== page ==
Angelina Peaker tries to attend them all. A former army nurse, she brings her children Tom, nine, Elly, seven, and Chloe, two, when school hours permit. ‘It’s important they know what sacrifices are being made.’ With Tom desperate to follow in his father’s army footsteps ‘he needs to know it is not all glory and uniforms,’ she said.
‘But it is important, too, because I absolutely know I would want people to come if it was my child.’
Relatives of those whose bodies are being brought back join the townsfolk. Bob and Roseleen Reeve, whose son Corporal Sean Reeve, 28, of the Royal Signals, was killed with three others on 17 June in Helmand when their vehicle was caught in an explosion, told The Observer the town’s tribute ‘left a deep impression on us and, we are sure, other families in the same situation.
‘Having been in Wootton Bassett that day to see the gathering was something for which we are very grateful and we find of great consolation. Thank you to the people of Wootton Bassett and please continue to do it.’
The town receives many letters of gratitude, from relatives or colleagues. Anne often puts them on display to illustrate how appreciated their gesture is.
Schoolboy Jake Smith, 12, says: ‘It’s important to be here. I feel very sad, but also I feel proud of them. And I hope the families know that we feel so proud.’
Often, curious visitors ask what’s going on. ‘I point them to the words on the war memorial “Lest We Forget”. That’s what’s going on,’ said Brigadier Robert Hall, chairman of Wiltshire county council. Ian Henderson, chairman of North Wiltshire District Council, said: ‘I feel we are doing this on behalf of the whole country. Not just Wootton Bassett.’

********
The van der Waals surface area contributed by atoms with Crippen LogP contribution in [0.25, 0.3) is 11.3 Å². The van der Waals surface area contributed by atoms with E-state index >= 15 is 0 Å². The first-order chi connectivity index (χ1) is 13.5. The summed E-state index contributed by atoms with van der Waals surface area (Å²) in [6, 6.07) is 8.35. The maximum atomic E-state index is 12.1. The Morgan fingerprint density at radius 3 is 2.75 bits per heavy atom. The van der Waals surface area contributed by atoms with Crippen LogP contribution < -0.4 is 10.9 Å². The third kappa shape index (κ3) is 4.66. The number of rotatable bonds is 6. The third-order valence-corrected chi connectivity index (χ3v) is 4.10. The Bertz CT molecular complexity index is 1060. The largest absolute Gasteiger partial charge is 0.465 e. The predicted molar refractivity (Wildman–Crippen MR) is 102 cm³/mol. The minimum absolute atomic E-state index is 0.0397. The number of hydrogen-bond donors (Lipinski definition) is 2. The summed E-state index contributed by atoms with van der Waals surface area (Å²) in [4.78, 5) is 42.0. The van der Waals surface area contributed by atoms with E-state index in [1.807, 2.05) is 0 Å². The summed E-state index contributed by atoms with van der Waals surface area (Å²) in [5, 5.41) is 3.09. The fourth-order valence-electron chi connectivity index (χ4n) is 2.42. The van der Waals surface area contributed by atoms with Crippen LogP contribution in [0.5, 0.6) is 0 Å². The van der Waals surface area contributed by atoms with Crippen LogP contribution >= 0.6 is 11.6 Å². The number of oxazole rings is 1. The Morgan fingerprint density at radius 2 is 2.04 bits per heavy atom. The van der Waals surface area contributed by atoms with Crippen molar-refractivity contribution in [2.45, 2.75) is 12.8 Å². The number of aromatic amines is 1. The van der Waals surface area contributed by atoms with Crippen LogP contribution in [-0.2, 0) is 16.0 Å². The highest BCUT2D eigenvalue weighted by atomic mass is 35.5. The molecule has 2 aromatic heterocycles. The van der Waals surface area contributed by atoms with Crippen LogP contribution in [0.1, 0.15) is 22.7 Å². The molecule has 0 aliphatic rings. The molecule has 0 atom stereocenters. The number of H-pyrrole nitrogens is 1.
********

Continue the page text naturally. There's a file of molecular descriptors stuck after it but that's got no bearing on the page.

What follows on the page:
The tributes began in April last year when the military began using Lyneham rather than RAF Brize Norton for repatriation ceremonies. To get to the John Radcliffe hospital in Oxford, the hearses must pass along Wootton Bassett’s high street and, by chance, two members of the Royal British Legion saw it and saluted as it went past. People heard and asked if they could be informed of repatriations. Now they come in from the surrounding towns and villages.
Lieutenant General Sir Philip Trousdell, Colonel of the Royal Irish Regiment, was at Ranger Cupples’s repatriation at Lyneham when somebody mentioned the Wootton Bassett tribute. He decided to join it. ‘I’d never heard about it,’ he said. ‘But it’s a tremendous tribute. And I am sure that to know people are doing this will be as deeply comforting to Justin Cupples’s family as it has been deeply moving for me’.
Retired firefighter Chris Wannell has attended all but one, with his wife, former mayor Audrey. ‘Yes, we give up our time,’ he said, ‘But they have given up their lives. You always hope and pray with each one that it will be the last.’
Sadly, he and the others will be on the high street again tomorrow to pay their respects to the 100th member of the armed services to pass through Wootton Bassett.
Categorised as: The World of Me